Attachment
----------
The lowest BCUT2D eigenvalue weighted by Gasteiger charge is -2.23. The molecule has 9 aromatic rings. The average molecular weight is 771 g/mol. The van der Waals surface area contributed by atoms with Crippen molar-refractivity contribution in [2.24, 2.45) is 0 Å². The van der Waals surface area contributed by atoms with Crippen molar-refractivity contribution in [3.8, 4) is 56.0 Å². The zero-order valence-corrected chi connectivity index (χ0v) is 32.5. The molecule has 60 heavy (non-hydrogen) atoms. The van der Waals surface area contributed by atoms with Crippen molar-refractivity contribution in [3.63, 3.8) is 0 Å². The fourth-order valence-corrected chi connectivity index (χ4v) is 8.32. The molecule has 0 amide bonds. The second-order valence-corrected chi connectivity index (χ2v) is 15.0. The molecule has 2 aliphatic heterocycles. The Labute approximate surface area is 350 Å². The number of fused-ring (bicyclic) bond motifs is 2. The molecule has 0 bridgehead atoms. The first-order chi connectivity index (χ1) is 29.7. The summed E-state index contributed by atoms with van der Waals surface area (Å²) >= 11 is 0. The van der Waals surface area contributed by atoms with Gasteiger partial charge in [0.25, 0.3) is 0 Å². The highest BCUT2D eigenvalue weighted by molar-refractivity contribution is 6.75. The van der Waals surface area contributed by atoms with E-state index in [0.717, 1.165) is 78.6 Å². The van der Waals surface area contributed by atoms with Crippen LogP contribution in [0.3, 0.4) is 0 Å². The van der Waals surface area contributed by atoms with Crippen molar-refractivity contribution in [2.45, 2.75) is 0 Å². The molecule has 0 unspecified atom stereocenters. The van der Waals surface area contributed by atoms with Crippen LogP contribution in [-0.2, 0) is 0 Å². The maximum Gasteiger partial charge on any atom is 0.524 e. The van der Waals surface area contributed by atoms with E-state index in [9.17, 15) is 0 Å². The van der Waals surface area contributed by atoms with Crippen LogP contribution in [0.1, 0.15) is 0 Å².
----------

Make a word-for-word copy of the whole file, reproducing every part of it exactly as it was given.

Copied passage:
The lowest BCUT2D eigenvalue weighted by Gasteiger charge is -2.23. The molecule has 9 aromatic rings. The average molecular weight is 771 g/mol. The van der Waals surface area contributed by atoms with Crippen molar-refractivity contribution in [2.24, 2.45) is 0 Å². The van der Waals surface area contributed by atoms with Crippen molar-refractivity contribution in [3.8, 4) is 56.0 Å². The zero-order valence-corrected chi connectivity index (χ0v) is 32.5. The molecule has 60 heavy (non-hydrogen) atoms. The van der Waals surface area contributed by atoms with Crippen molar-refractivity contribution in [3.63, 3.8) is 0 Å². The fourth-order valence-corrected chi connectivity index (χ4v) is 8.32. The molecule has 0 amide bonds. The second-order valence-corrected chi connectivity index (χ2v) is 15.0. The molecule has 2 aliphatic heterocycles. The Labute approximate surface area is 350 Å². The number of fused-ring (bicyclic) bond motifs is 2. The molecule has 0 bridgehead atoms. The first-order chi connectivity index (χ1) is 29.7. The summed E-state index contributed by atoms with van der Waals surface area (Å²) >= 11 is 0. The van der Waals surface area contributed by atoms with Gasteiger partial charge in [0.25, 0.3) is 0 Å². The highest BCUT2D eigenvalue weighted by molar-refractivity contribution is 6.75. The van der Waals surface area contributed by atoms with E-state index in [0.717, 1.165) is 78.6 Å². The van der Waals surface area contributed by atoms with Crippen LogP contribution in [0.3, 0.4) is 0 Å². The van der Waals surface area contributed by atoms with Crippen molar-refractivity contribution in [2.45, 2.75) is 0 Å². The molecule has 0 unspecified atom stereocenters. The van der Waals surface area contributed by atoms with Crippen LogP contribution in [-0.2, 0) is 0 Å². The maximum Gasteiger partial charge on any atom is 0.524 e. The van der Waals surface area contributed by atoms with E-state index in [9.17, 15) is 0 Å². The van der Waals surface area contributed by atoms with Crippen LogP contribution in [0.1, 0.15) is 0 Å².